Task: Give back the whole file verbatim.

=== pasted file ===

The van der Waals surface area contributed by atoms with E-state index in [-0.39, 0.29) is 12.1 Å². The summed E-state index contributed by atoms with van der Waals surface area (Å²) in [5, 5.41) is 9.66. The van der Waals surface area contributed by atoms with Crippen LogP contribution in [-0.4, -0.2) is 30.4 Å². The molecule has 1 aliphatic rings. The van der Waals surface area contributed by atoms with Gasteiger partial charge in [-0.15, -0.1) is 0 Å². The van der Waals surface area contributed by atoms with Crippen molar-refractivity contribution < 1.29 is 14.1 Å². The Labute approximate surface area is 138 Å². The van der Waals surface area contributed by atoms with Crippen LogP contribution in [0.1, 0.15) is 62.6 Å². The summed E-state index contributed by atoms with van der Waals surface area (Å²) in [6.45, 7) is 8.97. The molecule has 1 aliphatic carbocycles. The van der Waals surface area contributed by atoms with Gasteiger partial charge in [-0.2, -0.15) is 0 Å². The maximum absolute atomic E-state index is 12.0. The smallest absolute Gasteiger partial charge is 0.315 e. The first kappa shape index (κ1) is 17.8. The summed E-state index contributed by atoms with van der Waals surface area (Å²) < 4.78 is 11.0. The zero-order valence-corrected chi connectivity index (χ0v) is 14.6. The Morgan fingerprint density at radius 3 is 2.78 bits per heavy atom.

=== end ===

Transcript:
The van der Waals surface area contributed by atoms with E-state index in [-0.39, 0.29) is 12.1 Å². The summed E-state index contributed by atoms with van der Waals surface area (Å²) in [5, 5.41) is 9.66. The van der Waals surface area contributed by atoms with Crippen LogP contribution in [-0.4, -0.2) is 30.4 Å². The molecule has 1 aliphatic rings. The van der Waals surface area contributed by atoms with Gasteiger partial charge in [-0.15, -0.1) is 0 Å². The van der Waals surface area contributed by atoms with Crippen molar-refractivity contribution < 1.29 is 14.1 Å². The Labute approximate surface area is 138 Å². The van der Waals surface area contributed by atoms with Crippen LogP contribution in [0.1, 0.15) is 62.6 Å². The summed E-state index contributed by atoms with van der Waals surface area (Å²) in [6.45, 7) is 8.97. The molecule has 1 aliphatic carbocycles. The van der Waals surface area contributed by atoms with Gasteiger partial charge in [-0.2, -0.15) is 0 Å². The maximum absolute atomic E-state index is 12.0. The smallest absolute Gasteiger partial charge is 0.315 e. The first kappa shape index (κ1) is 17.8. The summed E-state index contributed by atoms with van der Waals surface area (Å²) < 4.78 is 11.0. The zero-order valence-corrected chi connectivity index (χ0v) is 14.6. The Morgan fingerprint density at radius 3 is 2.78 bits per heavy atom.